The Abolition of the Zamindari System

The Land Revenue Commission of Bengal appointed in 1938 with Sir Francis Floud as Chairman, while acknowledging the advantages of the Permanent Settlement with the Zamindars, came to the conclusion that the evil of the system had advanced very far and no half measures could remedy the situation. It pointed out, among other things, (i) the great loss to the State of the share in the increment of the value of the land due to extension of cultivation and rise in prices; (ii) the loss of revenue from minerals and fisheries; (iii) the absence of contact between the government and the cultivators; and (iv) the encouragement of sub-infeudation, by which a number of intermediaries were created between the Zamindars and the cultivator. Under these conditions, the only remedy was, for the State to acquire all the interest of the mere rent receivers and deal directly with the cultivators as in the ryotwari areas. This would involve a heavy initial expense for the government as the parties would have to be paid a reasonable compensation. The Floud Commission suggested 10 times the net profit now enjoyed by the Zamindars as compensation. At present the movement for the abolition of the Zamindari is almost all over the country and the system stands abolished in all the States where it had been prevalent.

The Temporary Settlements

Permanent Settlement was finally rejected by the court of directors in 1820 and by the Crown in 1883. Thence forward, land revenue was settled with full reference to the proprietary rights and after a careful survey classification and investigation into the productivity of the soil.

The Mahalwari Settlements

In the UP, especially in Agra, villages or Mahals with collective landlord rights predominated. This was the result of the practice of the rulers making grants of villages to their dependants. Though this grant referred only to the State’s share of the produce, the grantee gradually brought the waste land under cultivation, bought up the poorer landlords and finally claimed to be landlord of the whole village. The descendants of the grantees held these lands jointly, while the cultivators sank to the level of mere tenants with no independent rights in the land. The joint proprietors were, sometimes, the descendants of former ruling chiefs or revenue farmers, as in the UP, and the lands were cultivated by tenants. Elsewhere, as in the Central Punjab, the descendants of the original colonizing or conquering groups were the joint owners of the lands. In these areas, the co-sharers themselves cultivated the land.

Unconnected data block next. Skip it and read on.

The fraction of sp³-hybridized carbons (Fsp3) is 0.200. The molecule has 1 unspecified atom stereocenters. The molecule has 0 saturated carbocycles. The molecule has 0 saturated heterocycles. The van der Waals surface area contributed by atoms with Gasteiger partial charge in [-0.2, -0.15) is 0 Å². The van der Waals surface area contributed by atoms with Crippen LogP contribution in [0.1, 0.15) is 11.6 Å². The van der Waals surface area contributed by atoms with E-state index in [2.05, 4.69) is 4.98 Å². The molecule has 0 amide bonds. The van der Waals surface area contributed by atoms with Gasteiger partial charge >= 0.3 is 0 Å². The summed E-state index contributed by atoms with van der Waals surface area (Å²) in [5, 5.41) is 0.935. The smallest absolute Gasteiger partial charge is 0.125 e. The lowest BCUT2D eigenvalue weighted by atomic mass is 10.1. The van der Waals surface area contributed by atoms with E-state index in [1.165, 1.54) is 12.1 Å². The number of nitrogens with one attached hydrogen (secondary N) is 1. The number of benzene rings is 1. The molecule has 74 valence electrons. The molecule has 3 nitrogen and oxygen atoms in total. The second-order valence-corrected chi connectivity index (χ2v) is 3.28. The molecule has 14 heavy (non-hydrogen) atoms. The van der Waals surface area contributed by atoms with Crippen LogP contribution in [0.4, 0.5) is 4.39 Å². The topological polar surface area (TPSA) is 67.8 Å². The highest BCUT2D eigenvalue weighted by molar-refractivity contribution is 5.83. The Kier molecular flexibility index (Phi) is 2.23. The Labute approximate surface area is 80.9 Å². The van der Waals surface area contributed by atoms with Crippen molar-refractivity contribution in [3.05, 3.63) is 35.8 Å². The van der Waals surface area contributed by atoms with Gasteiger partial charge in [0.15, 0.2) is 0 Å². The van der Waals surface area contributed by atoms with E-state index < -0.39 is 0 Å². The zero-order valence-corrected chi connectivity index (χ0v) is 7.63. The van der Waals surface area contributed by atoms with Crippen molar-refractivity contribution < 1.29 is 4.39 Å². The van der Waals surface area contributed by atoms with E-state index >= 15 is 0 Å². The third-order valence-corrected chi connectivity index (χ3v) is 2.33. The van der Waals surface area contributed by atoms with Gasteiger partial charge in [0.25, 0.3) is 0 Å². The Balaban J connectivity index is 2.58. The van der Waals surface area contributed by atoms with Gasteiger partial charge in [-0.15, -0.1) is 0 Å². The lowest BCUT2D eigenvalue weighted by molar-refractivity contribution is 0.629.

An attempt was at first made to settle these villages on a permanent basis with a revenue farmer or some other person of note. But in 1819, Holt Mackenzie, the Secretary to a Commission of Enquiry drew the attention of the administration to the existence of village proprietary bodies and the inapplicability of single-landlord ideas to them. The recognition of these joint rights in land led to the Mahalwari Settlement in the United Provinces of Agra and Oudh. This was later extended to the Punjab and Central Provinces where more or less similar conditions prevailed.

A regular survey and demarcation of the lands and a record of holdings and rights were undertaken first and revenue payable was settled with the village bodies, in their collective capacity, a co-sharer or prominence being responsible for the revenue payment, all the sharers being jointly and severally held responsible in case of default. The assessment which was liable to periodical revision was based on the actual rental value of the lands. It was very high in the beginning, being 80 per cent in 1882. Later it was brought down gradually and, later reduced to be below 50 per cent of the rental value. An individual co-sharer is free to move for a partition of individual liability in place of joint liability.

In Agra, there were some old revenue farmers called the talukdars who claimed certain overlord rights over the lands. In such cases, they were allowed 10 per cent of the land revenue and the settlement was higher by that amount which was paid to the talukdars directly from the Government Treasury.

The Malguzari Settlement in Central Provinces

The Malguzars were revenue farmers under the Maratha rulers. In course of time, they strengthened their position and claimed landlord rights. The British, in their anxiety to make someone responsible for revenue payments, had conferred proprietary status upon them and recognized them as heads of villages although the villages were of the ryotwari type. Thus, the ryots were degraded to the status of mere tenants. The government sought to remedy this by settlement the amount payable by the tenant to the Malguzar, as well as the amount payable by the Malguzar to the government. Assessment was based on the productive capacity of the soil and the average net profits of cultivation, and the Settlement was made subject to periodic revisions.

The Ryotwari Settlement in Madras and Bombay